Graphical Discussion

Graphics are a fantastic way to make arguments. Not only do they express information in an interesting, digestible way, they are also hard to argue with because you end up engaging the graphic rather than the underlying argument. This becomes doubly problematic when the graphic is particularly clever, and the point of disagreement is strongly open to interpretation.

This all stemmed from something I read on Jamie Mishler’s generally fantastic blog. Go check it out first. The rest of this won’t make much sense without it.

So, for those who did not recognize it immediately, that was a re-interpretation of the classic D&D alignment chart, with the mix of the good/evil and law/chaos axis Mishler pushed it through a lens that I would best summarize as that of the “Old School” movement, and in doing so managed to capture some of the things I like least about the movement, leading to my somewhat tongue in cheek response:

Now, I wouldn’t have created it if I didn’t think there was some truth to it, but it is a petty thing, and in its own way it’s no more useful than the original image which is is responding to. But what it did do is make me step back and look at my own opinion of the Old School movement.

So, what’s Old School? In the loosest of senses, it’s a movement that has seen a bit of a resurgence of late, based on the premise that the best of gaming can be found in its roots, in the “old school” games like very early D&D. What exactly those best things are, and where the line is drawn for which games are old school is something of a matter for debate, but that is the sort of debate that keeps the internet warm at night. If you want a less off-the-cuff description I would strongly suggest starting with James Maliszewski’s blog, Grognardia. I don’t agree with a lot of what he posts, but he makes his case well, and he’s responsible for my accepting that the old school movement is more than simple knee-jerk conservatism.

Anyway, to come back to the diagram, I admit it instantly got in my craw to stake out that upper left corner as “High Adventure”. That’s one of those squishy terms that tends to get used to mean “The stuff I dig in my sword-swinging.” I tend to view it as a term that most gamers have fair dibs on, and defining it as Gygax/Arneson while occupying other segments of the graph with terms which many players would be indignant to have applied to their game smacks of serious one-true-way-ism (with a healthy side of rose-colored-lenses).

Now, here’s the rub. I’m quite sure it wasn’t meant that way. The Old School has no shortage of One-True-Wayism and snobbery, but so does every other segment of the RPG hobby. They are no better or worse in that regard. We’re enthusiasts and we tend to express it badly, and the illustration was almost certain meant in good fun, celebrating the things that he loves about the game and highlighting them in a clever way. I would be absolutely _shocked_ if there was any intention to denigrate any other gamers.

And that is probably where I would plant my one genuine frustration with the Old School, and I’m not even sure I can call it a complaint. There is a myopia to the movement, and while there are exceptions, there is a trend that is hard for me to get my head around. These are people who think long and hard about their games, and I respect that a lot. But the thing that’s odd is that normally if I encounter someone who thinks that much about games, I usually expect that they have exposed themselves to a breadth of games, creating a wide foundation of knowledge. This does not hold true within a lot of the Old School writing I’ve seen. The knowledge is heavy on the depth but with a much smaller emphasis on the breadth, and that results in weird conversations where I see people (very smart, thoughtful people) talk about problems they’ve encountered with systems and they are really working to find a good fix for. What’s jarring is that these are often problems which I have seen a dozen games fix in a dozen different ways, (and I’m not talking crazy hippie indie-hugging games – Just plain old gamestore shelf games, some of them decades old) but these smart, thoughtful people have not even considered that the answer might have been found outside their zone of preference.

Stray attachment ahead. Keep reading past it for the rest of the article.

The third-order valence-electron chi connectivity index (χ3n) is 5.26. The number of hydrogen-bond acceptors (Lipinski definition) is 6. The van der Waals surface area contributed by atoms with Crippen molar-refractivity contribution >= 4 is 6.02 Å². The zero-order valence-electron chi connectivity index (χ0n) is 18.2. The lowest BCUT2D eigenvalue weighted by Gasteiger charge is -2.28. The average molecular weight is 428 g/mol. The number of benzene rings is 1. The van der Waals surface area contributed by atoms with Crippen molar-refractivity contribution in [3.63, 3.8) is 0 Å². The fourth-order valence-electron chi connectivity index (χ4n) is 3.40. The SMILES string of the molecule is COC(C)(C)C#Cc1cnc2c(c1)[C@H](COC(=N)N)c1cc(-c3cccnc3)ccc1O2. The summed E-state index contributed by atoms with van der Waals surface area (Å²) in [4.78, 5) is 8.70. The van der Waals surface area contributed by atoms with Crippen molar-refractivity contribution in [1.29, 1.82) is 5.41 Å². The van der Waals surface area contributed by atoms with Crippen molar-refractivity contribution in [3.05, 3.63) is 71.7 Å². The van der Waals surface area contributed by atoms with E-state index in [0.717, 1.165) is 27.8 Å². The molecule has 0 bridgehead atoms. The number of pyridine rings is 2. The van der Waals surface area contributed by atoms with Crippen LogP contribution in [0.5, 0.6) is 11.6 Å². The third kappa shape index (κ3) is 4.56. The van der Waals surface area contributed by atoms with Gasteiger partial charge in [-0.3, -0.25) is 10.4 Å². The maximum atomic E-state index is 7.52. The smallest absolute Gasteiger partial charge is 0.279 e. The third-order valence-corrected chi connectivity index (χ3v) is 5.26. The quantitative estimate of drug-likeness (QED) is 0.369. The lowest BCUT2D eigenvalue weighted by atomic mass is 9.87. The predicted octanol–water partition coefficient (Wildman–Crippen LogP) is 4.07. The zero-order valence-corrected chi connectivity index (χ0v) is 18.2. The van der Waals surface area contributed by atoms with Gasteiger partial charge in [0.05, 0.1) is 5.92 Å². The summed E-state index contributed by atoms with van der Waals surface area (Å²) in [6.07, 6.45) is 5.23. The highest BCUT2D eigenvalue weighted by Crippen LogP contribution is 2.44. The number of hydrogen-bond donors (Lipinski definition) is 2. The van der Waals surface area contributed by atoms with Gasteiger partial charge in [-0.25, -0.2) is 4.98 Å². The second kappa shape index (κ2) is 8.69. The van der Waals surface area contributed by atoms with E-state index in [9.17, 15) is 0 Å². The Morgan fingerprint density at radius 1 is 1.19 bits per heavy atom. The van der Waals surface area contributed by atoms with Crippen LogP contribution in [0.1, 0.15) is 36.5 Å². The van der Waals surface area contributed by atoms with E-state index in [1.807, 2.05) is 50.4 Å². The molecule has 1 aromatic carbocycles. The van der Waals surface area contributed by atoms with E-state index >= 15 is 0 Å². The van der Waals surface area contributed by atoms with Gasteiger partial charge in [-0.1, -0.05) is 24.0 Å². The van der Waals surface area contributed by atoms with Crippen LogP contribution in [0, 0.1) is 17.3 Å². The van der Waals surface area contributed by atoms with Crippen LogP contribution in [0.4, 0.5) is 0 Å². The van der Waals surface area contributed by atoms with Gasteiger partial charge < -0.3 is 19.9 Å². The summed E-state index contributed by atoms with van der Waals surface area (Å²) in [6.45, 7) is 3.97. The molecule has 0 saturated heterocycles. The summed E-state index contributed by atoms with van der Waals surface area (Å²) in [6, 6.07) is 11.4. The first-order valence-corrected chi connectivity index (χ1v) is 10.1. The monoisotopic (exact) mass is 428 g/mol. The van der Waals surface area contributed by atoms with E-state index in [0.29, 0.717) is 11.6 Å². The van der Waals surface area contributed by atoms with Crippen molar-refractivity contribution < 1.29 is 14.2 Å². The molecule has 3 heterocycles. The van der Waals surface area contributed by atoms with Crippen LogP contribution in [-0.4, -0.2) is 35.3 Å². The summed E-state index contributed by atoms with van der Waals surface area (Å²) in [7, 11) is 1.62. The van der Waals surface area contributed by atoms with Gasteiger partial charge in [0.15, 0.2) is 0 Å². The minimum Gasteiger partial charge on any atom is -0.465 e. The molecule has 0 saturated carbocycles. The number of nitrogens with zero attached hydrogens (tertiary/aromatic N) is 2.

I can’t get my head around that, and it is ultimately why the old school makes me uncomfortable, as much as I resonate with ideas like the use of setting and player challenge. I think they’ve got a lot of admirable goals, and some good tools for making them go, but I ultimately feel they’ve chosen to enter the ring with one hand tied behind their back.

It may sound it, but I don’t consider this an indictment. The fact that I am troublesomely promiscuous in my gaming doesn’t mean that’s how I would expect everyone else to be. I have some envy of the old school and their brethren, people who have found the one tool that serves them so well that they have no interest outside it, whether that tool is some flavor of D&D, Storyteller, Rifts, Amber, Fudge or something else. The one thing all of these folks have had in common is that they have made one big decision, and in doing so, they have freed themselves to move on to something else they value more. They make the entirely reasonable assessment that the drawbacks of their chosen system are more than offset by the benefits of just not having to worry about it.

But it’s not for me.

So with that in mind, I retooled the diagram again, with an eye on fantasy gaming in general, and I think it ended up with something that strikes a bit more of a balance – respectful of the old school and other approaches, but also making my own case that there are a lot of different ways to have fun swinging a sword.